have shipped State-inspected and USDA-marked meat and poultry products across State lines.
In addition to meeting our statutory obligations, we are constantly asking ourselves how we can better
The Centers for Disease Control and Prevention reported in January that over the last few years, rates of
foodborne salmonellosis have remained stagnant. Our estimates of Salmonella illness from FSIS-regulated
products mirror this trend, despite recent interventions and significant improvement in contamination rates
measured by our verification testing. These numbers show that we must better align our activities with food
safety risks. A multi-faceted effort will be necessary in order to achieve reductions in Salmonella
This past December, we set new requirements
for establishments to reassess their Hazard Analysis and Critical Control Points (HACCP) plans for ground poultry
products. Companies producing raw ground poultry products will be required to reassess their HACCP plans to account
for several Salmonella outbreaks that were associated with those types of products over the past few years.
This will improve a company's ability to identify hazards and better prevent foodborne illness.
We also are in the process of developing a raw chicken parts baseline that targets reducing Salmonella
rates in other poultry products. This microbiological baseline study will provide us with important data on the
prevalence and quantitative levels of certain foodborne pathogens, such as Salmonella, and microorganisms.
Modernization to Improve Food Safety
Another important method for preventing Salmonella illnesses is to align inspection with risk by modernizing
poultry slaughter inspection. Our proposed inspection system would focus inspection on areas of poultry production that
will have the biggest impact on public health. Currently, FSIS in-plant personnel perform quality assurance tasks such
as looking for visible defects, but they are unable to detect invisible pathogens and microbes this way. Therefore, in
establishments that choose to operate under this proposed new inspection system, FSIS would focus on critical food safety
tasks, such as pathogen testing and verifying HACCP and sanitation standard operating procedures, and the quality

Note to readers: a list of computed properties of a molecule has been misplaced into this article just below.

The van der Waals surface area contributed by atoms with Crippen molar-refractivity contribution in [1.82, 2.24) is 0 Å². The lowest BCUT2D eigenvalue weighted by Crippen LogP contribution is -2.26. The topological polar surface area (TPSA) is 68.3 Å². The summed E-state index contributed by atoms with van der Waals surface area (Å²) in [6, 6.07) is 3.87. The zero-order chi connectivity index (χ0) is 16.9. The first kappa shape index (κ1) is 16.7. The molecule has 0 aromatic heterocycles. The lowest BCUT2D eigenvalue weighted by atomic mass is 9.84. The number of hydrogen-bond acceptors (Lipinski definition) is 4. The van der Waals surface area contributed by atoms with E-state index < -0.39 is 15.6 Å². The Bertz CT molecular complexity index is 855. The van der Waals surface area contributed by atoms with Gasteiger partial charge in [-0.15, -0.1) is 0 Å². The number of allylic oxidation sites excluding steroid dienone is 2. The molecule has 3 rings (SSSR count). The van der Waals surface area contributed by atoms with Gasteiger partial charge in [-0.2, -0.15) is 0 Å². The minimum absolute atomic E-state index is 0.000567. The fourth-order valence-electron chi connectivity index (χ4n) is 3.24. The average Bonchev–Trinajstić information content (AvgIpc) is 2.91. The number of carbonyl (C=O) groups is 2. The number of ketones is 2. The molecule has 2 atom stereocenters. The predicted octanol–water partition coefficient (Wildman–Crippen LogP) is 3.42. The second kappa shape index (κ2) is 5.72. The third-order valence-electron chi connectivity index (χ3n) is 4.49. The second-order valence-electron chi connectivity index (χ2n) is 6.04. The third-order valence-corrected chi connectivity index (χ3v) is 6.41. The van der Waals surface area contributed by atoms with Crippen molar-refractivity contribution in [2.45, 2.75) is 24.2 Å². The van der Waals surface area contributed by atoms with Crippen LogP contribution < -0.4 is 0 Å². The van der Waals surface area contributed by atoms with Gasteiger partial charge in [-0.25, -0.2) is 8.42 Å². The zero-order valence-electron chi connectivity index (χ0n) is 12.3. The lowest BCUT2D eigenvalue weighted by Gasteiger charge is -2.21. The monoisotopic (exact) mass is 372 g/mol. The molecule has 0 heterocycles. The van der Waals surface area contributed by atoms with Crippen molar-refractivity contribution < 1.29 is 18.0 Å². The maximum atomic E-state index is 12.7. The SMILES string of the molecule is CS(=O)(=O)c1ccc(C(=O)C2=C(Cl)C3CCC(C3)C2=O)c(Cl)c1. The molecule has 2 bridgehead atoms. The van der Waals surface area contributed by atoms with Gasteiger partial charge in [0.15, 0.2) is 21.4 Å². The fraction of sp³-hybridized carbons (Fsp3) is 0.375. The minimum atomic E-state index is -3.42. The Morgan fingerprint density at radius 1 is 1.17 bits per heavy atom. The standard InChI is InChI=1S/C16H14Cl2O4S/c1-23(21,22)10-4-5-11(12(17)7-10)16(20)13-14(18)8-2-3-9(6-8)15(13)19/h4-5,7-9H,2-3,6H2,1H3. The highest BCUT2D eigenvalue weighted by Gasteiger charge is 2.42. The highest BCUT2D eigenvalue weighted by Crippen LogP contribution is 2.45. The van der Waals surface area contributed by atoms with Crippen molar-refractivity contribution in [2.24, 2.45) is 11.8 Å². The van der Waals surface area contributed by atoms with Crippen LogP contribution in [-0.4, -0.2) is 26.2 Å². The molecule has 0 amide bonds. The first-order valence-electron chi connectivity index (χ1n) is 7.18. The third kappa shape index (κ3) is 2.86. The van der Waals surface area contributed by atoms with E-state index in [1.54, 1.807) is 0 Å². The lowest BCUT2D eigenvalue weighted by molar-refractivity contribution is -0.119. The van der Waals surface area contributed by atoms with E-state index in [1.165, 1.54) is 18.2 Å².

assurance tasks would be turned over to the company. FSIS would continue to inspect every carcass, as required by law.
We estimate that the new poultry inspection system would avert about 5,000 illnesses from Salmonella and
Campylobacter each year.
The need for modernizing our food safety system is evident. As pathogens evolve, and as our scientific
knowledge of what causes foodborne illness improves, we must ensure that our food safety system and our
inspection process responds to these challenges. Scientific assumptions that were apparent in the 1950s,
when the Poultry Products Inspection Act was first enacted, are no longer valid, so we must ensure that our
regulatory tools correspond with current knowledge.
This is why modernizing the poultry inspection system is so important. Updating our inspection process
would help the Agency prevent foodborne illness more effectively and efficiently.
The implementation of the Public Health Information System (PHIS) also
provides us with another important decision-making tool to enable us to protect public health more effectively,
efficiently, and rapidly. This easy-to-use, web-based system integrates our data sources to support a
comprehensive, timely and reliable data-driven approach to inspection that allows FSIS to identify food safety
threats and emerging trends more rapidly and accurately. In January 2012, FSIS completed a full implementation